A 700-year-old pine tree welcomes visitors to Hosenin Temple, a lodging site for Buddhist pilgrims since the 11th century. Inside the quiet temple, visitors sip on traditional Japanese green tea while meditating on the ancient tree and gardens seen through the windows. Outside, visitors place their ears to a pair of bamboo tubes that stretch down into the ground from a small wooden terrace. It's said that the sounds heard from water dripping into a water basin symbolize harmony in the universe.
The serenity can only be disrupted by blood-smattered ceilings, a result of a gruesome Samurai battle that took place in the area in the 1600s. Temple keepers salvaged the wood in Fushimi Castle, where the battle was fought and lost, and affixed it to the temple's ceiling as a way of remembering the history and the lives of those in the battle.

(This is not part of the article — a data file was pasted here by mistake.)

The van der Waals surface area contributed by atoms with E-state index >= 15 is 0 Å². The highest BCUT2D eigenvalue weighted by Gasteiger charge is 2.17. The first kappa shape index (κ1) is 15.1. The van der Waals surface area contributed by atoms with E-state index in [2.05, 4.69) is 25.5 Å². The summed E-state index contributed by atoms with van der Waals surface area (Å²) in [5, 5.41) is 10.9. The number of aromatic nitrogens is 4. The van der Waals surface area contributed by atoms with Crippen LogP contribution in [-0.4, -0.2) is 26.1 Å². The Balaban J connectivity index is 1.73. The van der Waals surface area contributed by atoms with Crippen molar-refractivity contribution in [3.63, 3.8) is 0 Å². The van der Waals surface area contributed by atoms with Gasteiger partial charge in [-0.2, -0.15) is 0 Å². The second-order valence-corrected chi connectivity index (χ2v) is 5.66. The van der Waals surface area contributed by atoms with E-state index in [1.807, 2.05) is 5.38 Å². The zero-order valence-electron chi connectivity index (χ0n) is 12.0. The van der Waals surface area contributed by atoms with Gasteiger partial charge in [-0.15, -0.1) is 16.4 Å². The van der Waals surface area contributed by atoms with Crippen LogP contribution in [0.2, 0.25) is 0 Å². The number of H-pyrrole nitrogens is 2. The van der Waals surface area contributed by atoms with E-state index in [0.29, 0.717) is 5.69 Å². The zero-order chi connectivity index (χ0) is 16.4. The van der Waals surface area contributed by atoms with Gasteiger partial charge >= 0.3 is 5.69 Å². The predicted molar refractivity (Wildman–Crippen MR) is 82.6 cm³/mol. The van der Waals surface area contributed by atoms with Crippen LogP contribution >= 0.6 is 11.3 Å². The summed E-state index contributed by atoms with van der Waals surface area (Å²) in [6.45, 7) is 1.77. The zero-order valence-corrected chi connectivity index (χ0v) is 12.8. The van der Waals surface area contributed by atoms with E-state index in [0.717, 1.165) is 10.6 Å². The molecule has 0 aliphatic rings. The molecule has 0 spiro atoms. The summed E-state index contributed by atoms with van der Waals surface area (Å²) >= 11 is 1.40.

Located in Ohara in Northern Kyoto, the fastest way to reach Hosenin Temple is by train and bus. The Karasuma Subway line terminates at Kokosaikaikan Station, where Kyoto bus numbers 19 connects to Ohara. Bus number 17 provides direct service from Kyoto Station to Ohara. Admission costs 800 yen for adults ($8USD), 700 yen for junior and high school students ($7USD), and 600 yen for elementary school students ($6USD). Hosenin is open from 9:00am -5:00pm. The temple gardens are particularly beautiful in the autumn and spring, when seasonal flowers bloom.